Yes, it’s that time of year: time to get vaccinated for influenza. Influenza has been reported north of Denver this week. It is hard to predict at this time if we will have an early start to this year’s influenza season. Influenza cases typically increase in January, but can be as early as November or as late as March.
The good news is that Pediatric Associates of Northern Colorado has the 2016 – 2017 influenza vaccine and we are scheduling patients with most insurances for our Flu Shot Clinics. (We still await vaccine delivery from the Vaccines for Children Program for our Medicaid, Self Pay and Health First Colorado patients. Email for more information.) We will not be offering the nasal Flumist vaccine this year. See the below link for the CDC guidelines and why they do not recommend it.
I’m always the first in line to get my flu shot, but it has generally been one of Medicine’s least popular vaccines. This is too bad since the vast majority of all vaccine preventable disease complications in the United States arise from influenza and the cost of a severe epidemic has been estimated to be about $12 billion in lost work hours, hospitalization costs, elder and child care expenses and who knows how much in not very helpful over the counter cold medicines.

Influenza Incidence
An average of more than 200,000 hospitalizations per year are related to influenza, with about 37% occurring in persons younger than 65 years. In nursing homes, attack rates may be as high as 60%, with fatality rates as high as 30%. Among children 0–4 years of age, hospitalization rates have varied from 100 per 100,000 healthy children to as high as 500 per 100,000 for children with underlying medical conditions. Hospitalization rates for children 24 months of age and younger are comparable to rates for persons 65 and older. Children 24-59 months of age are at less risk of hospitalization from influenza than are younger children, but are still at increased risk for influenza-associated clinic and emergency department visits.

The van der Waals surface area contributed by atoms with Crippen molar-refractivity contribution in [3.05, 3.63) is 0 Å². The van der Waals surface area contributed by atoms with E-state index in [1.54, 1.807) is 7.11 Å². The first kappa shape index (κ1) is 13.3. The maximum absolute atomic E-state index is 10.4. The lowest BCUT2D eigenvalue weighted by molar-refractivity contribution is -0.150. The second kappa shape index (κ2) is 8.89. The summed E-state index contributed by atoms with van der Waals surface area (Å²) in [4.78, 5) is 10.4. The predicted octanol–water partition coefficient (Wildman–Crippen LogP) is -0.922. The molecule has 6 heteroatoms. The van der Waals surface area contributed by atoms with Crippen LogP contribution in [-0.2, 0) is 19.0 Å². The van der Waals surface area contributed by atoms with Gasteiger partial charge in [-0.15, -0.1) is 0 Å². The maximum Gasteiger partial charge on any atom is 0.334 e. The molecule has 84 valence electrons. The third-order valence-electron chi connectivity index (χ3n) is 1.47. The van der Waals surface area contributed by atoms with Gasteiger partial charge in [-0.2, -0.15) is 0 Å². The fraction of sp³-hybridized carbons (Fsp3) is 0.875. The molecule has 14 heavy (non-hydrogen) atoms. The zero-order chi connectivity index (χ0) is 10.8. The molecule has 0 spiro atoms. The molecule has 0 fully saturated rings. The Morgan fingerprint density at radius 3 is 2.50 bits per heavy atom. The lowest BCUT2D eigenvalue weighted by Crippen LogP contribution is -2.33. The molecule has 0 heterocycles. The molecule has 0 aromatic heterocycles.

This puts influenza in the top 10 reasons for pediatric admissions to hospitals:
1. Pneumonia
2. Asthma
3. Acute bronchitis
4. Mood disorders
5. Appendicitis
6. Dehydration
7. Skin and subcutaneous tissue infections
8. Epilepsy
9. Urinary tract infections
10. Influenza
I say “puts it in the top ten”, but of course many pneumonias, asthma attacks, and bronchiolitis cases arise from influenza, too, so the real incidence could be higher if one of these were listed as the principle diagnosis in place of influenza.
So, why is this very useful vaccine so unpopular to some? Some people, including many dear to me, believe that the flu shot has given them “the flu” in the past. Right off the bat, I want to say that in the flu shot, there is no living flu virus. Just sugar and protein virus components of one of the many influenza strains, combined with the usual types of vaccine solution immune stimulators. (
Now that I’m on base, I’d like to say that some people DO feel lousy for a day or two after getting the flu shot. That’s different than in infection and is related to the mechanism by which vaccines provide immunity.

How does the vaccine work?
The way that vaccines work is to fool your immune system into believing it is fighting an infection with the particular virus for which the vaccine was invented. When you get the flu shot, your immune system kicks into gear and releases all those chemical calls-to-arms that we rely upon to fight disease whenever it occurs. The difference is that after 1 -2 days, the immune system calls off the attack and declares a false alarm. It has now prepped itself for the real thing should the virus come in to the respiratory tract when your colleague sneezes on you in the office; or a classmate sneezes on your kid at school.

Yeah, but I really did get sick for two weeks after that flu shot 3 years ago.